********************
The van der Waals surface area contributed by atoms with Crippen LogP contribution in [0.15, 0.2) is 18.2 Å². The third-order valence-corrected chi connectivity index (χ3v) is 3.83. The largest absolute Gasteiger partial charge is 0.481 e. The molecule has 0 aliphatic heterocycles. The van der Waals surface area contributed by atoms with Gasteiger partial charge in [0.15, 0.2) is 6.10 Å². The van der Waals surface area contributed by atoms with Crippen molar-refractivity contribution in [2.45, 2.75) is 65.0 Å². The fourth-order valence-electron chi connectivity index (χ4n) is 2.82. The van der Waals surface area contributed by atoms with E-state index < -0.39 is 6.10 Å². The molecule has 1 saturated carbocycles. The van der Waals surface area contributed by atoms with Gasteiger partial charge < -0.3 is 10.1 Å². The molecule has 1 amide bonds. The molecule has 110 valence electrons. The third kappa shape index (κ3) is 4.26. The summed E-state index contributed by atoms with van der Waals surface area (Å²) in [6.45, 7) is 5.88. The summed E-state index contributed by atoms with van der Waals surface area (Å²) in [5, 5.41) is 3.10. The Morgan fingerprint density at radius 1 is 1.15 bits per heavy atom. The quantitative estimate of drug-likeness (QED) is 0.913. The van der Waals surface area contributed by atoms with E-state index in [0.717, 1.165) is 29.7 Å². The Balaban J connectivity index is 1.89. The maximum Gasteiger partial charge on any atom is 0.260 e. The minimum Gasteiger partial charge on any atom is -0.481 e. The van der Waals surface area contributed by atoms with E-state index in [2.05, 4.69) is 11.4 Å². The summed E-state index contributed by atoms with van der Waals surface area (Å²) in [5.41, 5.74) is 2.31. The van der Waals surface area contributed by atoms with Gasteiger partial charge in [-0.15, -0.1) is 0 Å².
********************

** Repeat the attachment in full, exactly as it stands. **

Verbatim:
The van der Waals surface area contributed by atoms with Crippen LogP contribution in [0.15, 0.2) is 18.2 Å². The third-order valence-corrected chi connectivity index (χ3v) is 3.83. The largest absolute Gasteiger partial charge is 0.481 e. The molecule has 0 aliphatic heterocycles. The van der Waals surface area contributed by atoms with Gasteiger partial charge in [0.15, 0.2) is 6.10 Å². The van der Waals surface area contributed by atoms with Crippen molar-refractivity contribution in [2.45, 2.75) is 65.0 Å². The fourth-order valence-electron chi connectivity index (χ4n) is 2.82. The van der Waals surface area contributed by atoms with E-state index < -0.39 is 6.10 Å². The molecule has 1 saturated carbocycles. The van der Waals surface area contributed by atoms with Gasteiger partial charge < -0.3 is 10.1 Å². The molecule has 1 amide bonds. The molecule has 110 valence electrons. The third kappa shape index (κ3) is 4.26. The summed E-state index contributed by atoms with van der Waals surface area (Å²) in [6.45, 7) is 5.88. The summed E-state index contributed by atoms with van der Waals surface area (Å²) in [5, 5.41) is 3.10. The Morgan fingerprint density at radius 1 is 1.15 bits per heavy atom. The quantitative estimate of drug-likeness (QED) is 0.913. The van der Waals surface area contributed by atoms with E-state index in [0.717, 1.165) is 29.7 Å². The Balaban J connectivity index is 1.89. The maximum Gasteiger partial charge on any atom is 0.260 e. The minimum Gasteiger partial charge on any atom is -0.481 e. The van der Waals surface area contributed by atoms with E-state index in [2.05, 4.69) is 11.4 Å². The summed E-state index contributed by atoms with van der Waals surface area (Å²) in [5.41, 5.74) is 2.31. The van der Waals surface area contributed by atoms with Gasteiger partial charge in [-0.15, -0.1) is 0 Å².